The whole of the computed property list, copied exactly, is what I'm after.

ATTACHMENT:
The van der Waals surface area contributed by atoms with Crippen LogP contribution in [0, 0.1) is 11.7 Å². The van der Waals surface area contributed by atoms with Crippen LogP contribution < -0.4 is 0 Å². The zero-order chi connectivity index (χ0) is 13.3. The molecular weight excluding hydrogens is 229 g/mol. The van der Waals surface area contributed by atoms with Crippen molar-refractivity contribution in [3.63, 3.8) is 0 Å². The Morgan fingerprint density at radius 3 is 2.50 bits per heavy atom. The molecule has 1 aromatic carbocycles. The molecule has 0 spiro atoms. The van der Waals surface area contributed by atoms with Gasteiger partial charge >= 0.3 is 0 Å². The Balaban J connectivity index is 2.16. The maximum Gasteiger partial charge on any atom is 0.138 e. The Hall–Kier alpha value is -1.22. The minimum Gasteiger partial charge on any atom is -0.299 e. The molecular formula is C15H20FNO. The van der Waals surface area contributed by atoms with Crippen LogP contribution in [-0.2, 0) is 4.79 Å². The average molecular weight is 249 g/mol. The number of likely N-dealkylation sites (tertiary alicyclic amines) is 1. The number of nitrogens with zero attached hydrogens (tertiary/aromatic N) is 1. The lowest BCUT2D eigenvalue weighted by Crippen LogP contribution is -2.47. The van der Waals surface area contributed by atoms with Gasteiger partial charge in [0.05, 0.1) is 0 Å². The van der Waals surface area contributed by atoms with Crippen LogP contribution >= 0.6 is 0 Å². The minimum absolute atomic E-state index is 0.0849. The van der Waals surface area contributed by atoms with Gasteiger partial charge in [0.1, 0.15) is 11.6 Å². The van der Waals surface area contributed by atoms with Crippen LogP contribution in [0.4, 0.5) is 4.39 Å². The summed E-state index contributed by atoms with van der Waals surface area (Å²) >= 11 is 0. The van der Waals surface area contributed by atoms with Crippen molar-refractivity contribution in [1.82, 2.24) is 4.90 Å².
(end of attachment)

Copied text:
The van der Waals surface area contributed by atoms with Crippen LogP contribution in [0, 0.1) is 11.7 Å². The van der Waals surface area contributed by atoms with Crippen LogP contribution < -0.4 is 0 Å². The zero-order chi connectivity index (χ0) is 13.3. The molecular weight excluding hydrogens is 229 g/mol. The van der Waals surface area contributed by atoms with Crippen molar-refractivity contribution in [3.63, 3.8) is 0 Å². The Morgan fingerprint density at radius 3 is 2.50 bits per heavy atom. The molecule has 1 aromatic carbocycles. The molecule has 0 spiro atoms. The van der Waals surface area contributed by atoms with Gasteiger partial charge >= 0.3 is 0 Å². The Balaban J connectivity index is 2.16. The maximum Gasteiger partial charge on any atom is 0.138 e. The Hall–Kier alpha value is -1.22. The minimum Gasteiger partial charge on any atom is -0.299 e. The molecular formula is C15H20FNO. The van der Waals surface area contributed by atoms with Crippen LogP contribution in [-0.2, 0) is 4.79 Å². The average molecular weight is 249 g/mol. The number of likely N-dealkylation sites (tertiary alicyclic amines) is 1. The number of nitrogens with zero attached hydrogens (tertiary/aromatic N) is 1. The lowest BCUT2D eigenvalue weighted by Crippen LogP contribution is -2.47. The van der Waals surface area contributed by atoms with Gasteiger partial charge in [0.05, 0.1) is 0 Å². The van der Waals surface area contributed by atoms with Crippen LogP contribution >= 0.6 is 0 Å². The minimum absolute atomic E-state index is 0.0849. The van der Waals surface area contributed by atoms with Gasteiger partial charge in [0.1, 0.15) is 11.6 Å². The van der Waals surface area contributed by atoms with Crippen LogP contribution in [0.4, 0.5) is 4.39 Å². The summed E-state index contributed by atoms with van der Waals surface area (Å²) >= 11 is 0. The van der Waals surface area contributed by atoms with Crippen molar-refractivity contribution in [1.82, 2.24) is 4.90 Å².